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State of Israel
מְדִינַת יִשְׂרָאֵל (Medīnat Yisrā'el)
Timeline: Concert of Europe
Flag of Israel Coat of arms of Israel
Flag Coat of Arms


Anthem "הַתִּקְוָה‎ (Hatikvah)"
Capital
(and largest city)
West Jerusalem
Other cities Tel Aviv, Haifa
Language Hebrew
Religion Judaism, Islam, Christianity
Demonym Israeli
Government Unitary Presidential Republic
Established 14 May 1948
Currency Shekel

Israel (Hebrew: יִשְׂרָאֵל‎ Yisrā'el), officially the State of Israel (Hebrew: מְדִינַת יִשְׂרָאֵל Medīnat Yisrā'el), is a sovereign country in the Middle East, bordered by the Arab Federation to its east and south, Syria to its north and the Mediterranean Sea to its west. Israel's history began in biblical times, when it was the homeland of the Jewish people ruled by David, Solomon, and the other great Jewish kings of the Old Testament.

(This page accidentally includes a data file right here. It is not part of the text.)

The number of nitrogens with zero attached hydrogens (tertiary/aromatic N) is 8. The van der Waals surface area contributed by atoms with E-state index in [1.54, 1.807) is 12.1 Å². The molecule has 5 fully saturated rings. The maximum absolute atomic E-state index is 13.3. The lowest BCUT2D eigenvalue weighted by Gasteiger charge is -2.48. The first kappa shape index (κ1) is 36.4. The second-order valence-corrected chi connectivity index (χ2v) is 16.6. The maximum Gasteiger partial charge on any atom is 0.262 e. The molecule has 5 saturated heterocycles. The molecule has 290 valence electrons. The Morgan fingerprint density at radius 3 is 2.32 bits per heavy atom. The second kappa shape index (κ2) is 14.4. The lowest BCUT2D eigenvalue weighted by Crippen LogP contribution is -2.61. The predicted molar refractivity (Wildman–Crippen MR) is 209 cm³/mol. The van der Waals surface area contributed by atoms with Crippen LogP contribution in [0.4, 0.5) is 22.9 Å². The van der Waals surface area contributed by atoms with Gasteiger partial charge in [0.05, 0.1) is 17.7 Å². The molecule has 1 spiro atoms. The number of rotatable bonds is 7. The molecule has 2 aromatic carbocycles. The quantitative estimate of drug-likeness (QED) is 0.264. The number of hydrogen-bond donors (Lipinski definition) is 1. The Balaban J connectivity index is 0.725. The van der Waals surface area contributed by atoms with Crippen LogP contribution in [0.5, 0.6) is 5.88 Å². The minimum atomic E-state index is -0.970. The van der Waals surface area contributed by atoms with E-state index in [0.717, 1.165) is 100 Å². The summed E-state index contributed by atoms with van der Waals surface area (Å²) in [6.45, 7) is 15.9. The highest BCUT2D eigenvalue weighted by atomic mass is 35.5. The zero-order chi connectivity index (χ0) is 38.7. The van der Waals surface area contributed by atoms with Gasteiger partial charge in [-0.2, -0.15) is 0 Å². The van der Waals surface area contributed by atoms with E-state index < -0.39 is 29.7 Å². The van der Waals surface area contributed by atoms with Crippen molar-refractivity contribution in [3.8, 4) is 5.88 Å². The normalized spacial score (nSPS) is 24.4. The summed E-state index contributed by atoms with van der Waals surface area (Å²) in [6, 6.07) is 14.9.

In its current incarnation, however, Israel was conceived as the solution of the Jewish question which became a prominent problem in Europe during and immediately after the Great War. As rampant antisemitism was on the rise all over the continent (with Jews being blamed as the instigators of the conflict), Jewish cultural associations demanded the creation of a Jewish homeland: after several proposals were rejected (including Madagascar and the Northern Territory of Australia) it became clear that the only solution would be returning the Jews to their ancestral homeland. The territory of Israel was carved up through international negotiations and extenuating diplomatic meetings (punctuated by guerrilla actions by Jewish militias such as Lehi and threats of wars by nations of the Concert of Europe) from the crumbling Ottoman Empire and the nascent Arab Federation, before its current borders were established.

Most of the population today is Jewish and Hebrew-speaking (with Hebrew being the state's official language), but there is still a small Muslim minority and an even smaller Christian one. Most of the land was settled through the kibbutz system (Hebrew: קִבּוּץ‎, plural קִבּוּצִים‎ kibbutzim), communal farms which developed into settlements and towns: many kibbutzim still dot the Israeli territory today. The economy of the country is based on agriculture, manufacturing and financial services.